By close examination of the Parliamentary compensation papers, Draper has identified a significant pattern of Scottish slave ownership within what is effectively a census of British slave ownership in August 1834. Indeed, the results demonstrate that Scots were significantly over-represented in the compensation list. They comprised just 10% of the total British population, yet represented at least 15% of all British absentee slave owners – a percentage likely to grow as we find out more.

By quantifying this discrepancy Draper has deconstructed the myth of minimal Scots involvement in Caribbean slavery in 1834. For those that see our national story in terms of victimhood, this will take some coming to terms with.

The importance of the slave economy to the city’s merchants can be assumed from the strength of the Glasgow West India Association, which was formed in 1807 and became the most powerful pro-slavery group outside of London. Members of the association, a ruthlessly effective lobby group for Caribbean merchants and planters, were comprised from an elite sugar aristocracy who dominated much of the city’s civic life and who remain familiar names in Glasgow’s mercantile and professional history: Dennistoun, Oswald, Hamilton, Campbell, Bogle, Ewing, Donald.

It is, therefore, no surprise that the merchants in Glasgow were one of the largest regional groups to receive compensation. There were over 100 claims made from 1834-1838, with the majority for slaves resident in Jamaica, British Guiana, Trinidad and Grenada. The initial estimate suggests that Glasgow slave-owners claimed a staggering £400,000 – as much as £2 billion in today’s money – in compensation for around 14,000 slaves.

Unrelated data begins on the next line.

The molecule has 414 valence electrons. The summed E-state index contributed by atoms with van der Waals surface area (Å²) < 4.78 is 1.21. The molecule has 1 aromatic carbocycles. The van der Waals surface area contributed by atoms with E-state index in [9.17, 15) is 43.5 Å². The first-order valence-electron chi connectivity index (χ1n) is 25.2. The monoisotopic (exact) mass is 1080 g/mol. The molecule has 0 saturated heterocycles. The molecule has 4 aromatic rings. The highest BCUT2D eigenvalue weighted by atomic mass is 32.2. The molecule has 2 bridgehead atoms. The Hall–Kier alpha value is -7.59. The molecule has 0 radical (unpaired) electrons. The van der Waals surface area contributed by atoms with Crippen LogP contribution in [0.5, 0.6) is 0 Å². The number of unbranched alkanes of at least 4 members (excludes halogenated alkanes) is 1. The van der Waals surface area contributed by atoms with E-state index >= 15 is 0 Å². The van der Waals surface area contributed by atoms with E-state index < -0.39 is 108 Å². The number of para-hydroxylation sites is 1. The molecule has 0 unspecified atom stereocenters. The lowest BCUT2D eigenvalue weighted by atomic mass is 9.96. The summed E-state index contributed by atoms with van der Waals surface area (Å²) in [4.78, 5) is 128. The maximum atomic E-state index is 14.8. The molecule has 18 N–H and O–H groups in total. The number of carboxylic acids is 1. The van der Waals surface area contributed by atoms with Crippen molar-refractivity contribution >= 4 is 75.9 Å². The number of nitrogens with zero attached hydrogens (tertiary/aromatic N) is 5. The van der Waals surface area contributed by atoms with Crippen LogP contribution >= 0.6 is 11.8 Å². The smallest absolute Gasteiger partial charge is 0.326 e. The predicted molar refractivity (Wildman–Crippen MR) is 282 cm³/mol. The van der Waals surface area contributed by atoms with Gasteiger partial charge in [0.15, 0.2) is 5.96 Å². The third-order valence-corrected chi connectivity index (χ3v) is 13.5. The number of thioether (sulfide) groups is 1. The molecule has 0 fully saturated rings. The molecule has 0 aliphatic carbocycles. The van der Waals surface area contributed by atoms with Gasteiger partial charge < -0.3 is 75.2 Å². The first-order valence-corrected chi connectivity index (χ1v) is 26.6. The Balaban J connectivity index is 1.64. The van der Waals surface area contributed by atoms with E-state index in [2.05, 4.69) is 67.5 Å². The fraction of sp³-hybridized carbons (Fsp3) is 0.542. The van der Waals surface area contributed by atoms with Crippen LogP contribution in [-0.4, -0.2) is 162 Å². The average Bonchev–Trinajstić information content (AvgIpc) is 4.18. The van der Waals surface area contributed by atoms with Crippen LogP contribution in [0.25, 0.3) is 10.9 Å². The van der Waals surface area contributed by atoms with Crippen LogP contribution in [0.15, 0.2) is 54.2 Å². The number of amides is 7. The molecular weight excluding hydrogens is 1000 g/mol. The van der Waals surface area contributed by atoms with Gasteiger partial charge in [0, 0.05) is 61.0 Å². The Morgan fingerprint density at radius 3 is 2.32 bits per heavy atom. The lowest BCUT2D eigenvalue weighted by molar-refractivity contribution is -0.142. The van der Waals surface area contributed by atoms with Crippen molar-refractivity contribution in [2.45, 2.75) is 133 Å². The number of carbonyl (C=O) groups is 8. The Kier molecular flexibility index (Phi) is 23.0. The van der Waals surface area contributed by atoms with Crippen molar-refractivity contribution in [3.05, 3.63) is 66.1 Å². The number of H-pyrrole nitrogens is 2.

Some individual paths can be traced. James Ewing was Lord Provost in 1832, and the first MP for the city after the Reform Act that year. What was less well-known is that he was also at the pinnacle of the West India trade in Glasgow for over 30 years. He inherited interests in Jamaica from his father, and eventually became absentee proprietor of multiple slave gangs. Already fabulously rich by 1834, Ewing collected around £10,000 in compensation for over 500 slaves across four plantations in Jamaica. But Ewing was a great Glasgow philanthropist bequeathing huge sums to good causes. On his death in 1853, his will shows he left over £70,000 to the city, equivalent to tens of millions in today’s money, including £31,000 to the Merchants House, and a symbolic sum of £10,000 to the Royal Infirmary.